Minnesotans asked to provide input on wolf management

Gray wolf. (Photo by dalliedee via Flickr)

Multiple opportunities are coming up soon for people in Minnesota to share their thoughts about how the state manages its gray wolf population. The Department of Natural Resources is in the middle of updating its wolf plan, and will open a public comment period next week, as well as kick off a series of online public hearings.

Over the past year, as the agency has worked to collect input and update the state’s 20-year-old wolf management plan, it has convened a stakeholder group, conducted a public opinion survey, and requested input from experts.

The upcoming public hearings and comment period will be a key phase of the effort.

“We look forward to having a dialogue about wolves in Minnesota,” said Dan Stark, DNR wolf management specialist. “What people think about where and how many wolves we have, conflicts regarding livestock depredation, the interrelationship of wolf and prey species, and future wolf management options are all important topics.”

The public comment period opens on Sept. 29 and will close Nov 1. Comments will be accepted through the DNR website. Three different open houses taking place over the next few weeks will focus on different part of the wolf range in Minnesota.

  • Northwest region – Sept. 29 (register)
  • Central and southern region, including the Twin Cities metro area – Oct. 6 (register)
  • Northeast region – Oct. 8 (register)

During the meetings, the DNR will provide information, answer questions, and accept public input. Required registration for the virtual open houses is now open.

There will be a final comment period when the draft wolf management plan is ready, which the DNR says could be later this year.

There are currently about 2,700 wolves believed to live in Minnesota.

Minnesota’s wolves are currently protected by the federal Endangered Species Act, meaning they can only be killed by citizens to protect human life, or by authorized government agents to prevent livestock depredation.

The DNR’s recent opinion survey found that nearly nine out of 10 Minnesotans believe it’s important to maintain the state’s wolf population. About 50 percent of respondents to the survey said they oppose a hunting season, with 40 percent in support. Nearly six in 10 oppose trapping.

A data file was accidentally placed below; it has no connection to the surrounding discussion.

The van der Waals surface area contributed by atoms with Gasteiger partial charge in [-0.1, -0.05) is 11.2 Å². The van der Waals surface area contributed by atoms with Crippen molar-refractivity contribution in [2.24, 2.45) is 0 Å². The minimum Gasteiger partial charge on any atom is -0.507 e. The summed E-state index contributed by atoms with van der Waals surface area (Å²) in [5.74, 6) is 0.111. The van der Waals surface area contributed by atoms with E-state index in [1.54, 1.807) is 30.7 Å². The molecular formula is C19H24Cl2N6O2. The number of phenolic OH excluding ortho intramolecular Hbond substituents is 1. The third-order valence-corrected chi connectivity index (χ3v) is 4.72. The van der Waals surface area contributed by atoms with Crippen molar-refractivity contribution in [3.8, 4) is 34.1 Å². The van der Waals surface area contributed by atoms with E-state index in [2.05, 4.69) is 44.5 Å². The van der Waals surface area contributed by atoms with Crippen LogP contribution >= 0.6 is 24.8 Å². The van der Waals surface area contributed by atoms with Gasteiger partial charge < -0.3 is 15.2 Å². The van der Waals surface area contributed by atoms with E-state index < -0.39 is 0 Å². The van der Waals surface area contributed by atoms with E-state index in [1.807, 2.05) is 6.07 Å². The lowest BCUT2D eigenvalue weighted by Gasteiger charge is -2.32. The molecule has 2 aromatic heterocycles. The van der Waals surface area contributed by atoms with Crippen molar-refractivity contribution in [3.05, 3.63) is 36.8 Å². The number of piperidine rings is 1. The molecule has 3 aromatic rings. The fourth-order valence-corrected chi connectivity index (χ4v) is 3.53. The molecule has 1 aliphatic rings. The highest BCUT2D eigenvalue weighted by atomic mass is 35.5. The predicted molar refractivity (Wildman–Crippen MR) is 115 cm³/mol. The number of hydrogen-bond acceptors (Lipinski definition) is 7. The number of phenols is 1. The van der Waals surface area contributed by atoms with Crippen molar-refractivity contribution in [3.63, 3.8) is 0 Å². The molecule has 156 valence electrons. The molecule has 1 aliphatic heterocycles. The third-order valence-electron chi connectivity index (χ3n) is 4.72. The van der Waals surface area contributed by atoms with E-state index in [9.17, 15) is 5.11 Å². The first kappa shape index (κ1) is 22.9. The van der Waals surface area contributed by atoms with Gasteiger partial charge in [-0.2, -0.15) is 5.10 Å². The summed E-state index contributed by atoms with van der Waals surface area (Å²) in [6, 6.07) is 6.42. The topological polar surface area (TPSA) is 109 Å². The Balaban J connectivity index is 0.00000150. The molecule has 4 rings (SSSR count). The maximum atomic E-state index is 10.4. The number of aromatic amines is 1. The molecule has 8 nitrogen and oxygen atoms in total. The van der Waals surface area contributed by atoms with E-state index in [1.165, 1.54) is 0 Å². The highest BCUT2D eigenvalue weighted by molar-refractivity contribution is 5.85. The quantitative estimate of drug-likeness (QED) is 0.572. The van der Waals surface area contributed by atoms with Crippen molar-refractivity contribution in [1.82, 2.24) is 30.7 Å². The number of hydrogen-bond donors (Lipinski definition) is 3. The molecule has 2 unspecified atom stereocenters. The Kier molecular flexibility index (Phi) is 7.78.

When wolves were briefly removed from the list between 2011 and 2014, Minnesota opened two hunting and trapping seasons, with 413 killed in 2012, and 238 harvested in 2013. A federal judge restored them to the Endangered Species List in 2014 and legal battles continue.

Proponents of delisting wolves say they have made a remarkable recovery since nearly being wiped out in the lower 48. Northeast Minnesota was the last place they are believed to have survived after centuries of hunting and trapping. Wolf advocates say the animals only occupy a fraction of their historic territory.

“There are very strong positive attitudes towards wolves from Minnesotans, and almost all agree wolves are important,” said Joseph Wolf, a board member of wolf advocacy group Howling for Wolves said. “It’s important to consider the attitudes of all Minnesotans, not just a small subset of ranchers, when making statewide wildlife management decisions.”

Last year, the U.S. Fish and Wildlife Service (USFWS) announced it would work to remove wolves from the Endangered Species List again. A hearing in Hibbing in June 2019, the only one held in the entire United States, drew a crowd of approximately 300 people.

At the end of August, USFWS director told the Associated Press that the Trump administration is trying to take wolves off the Endangered Species List by the end of this year.

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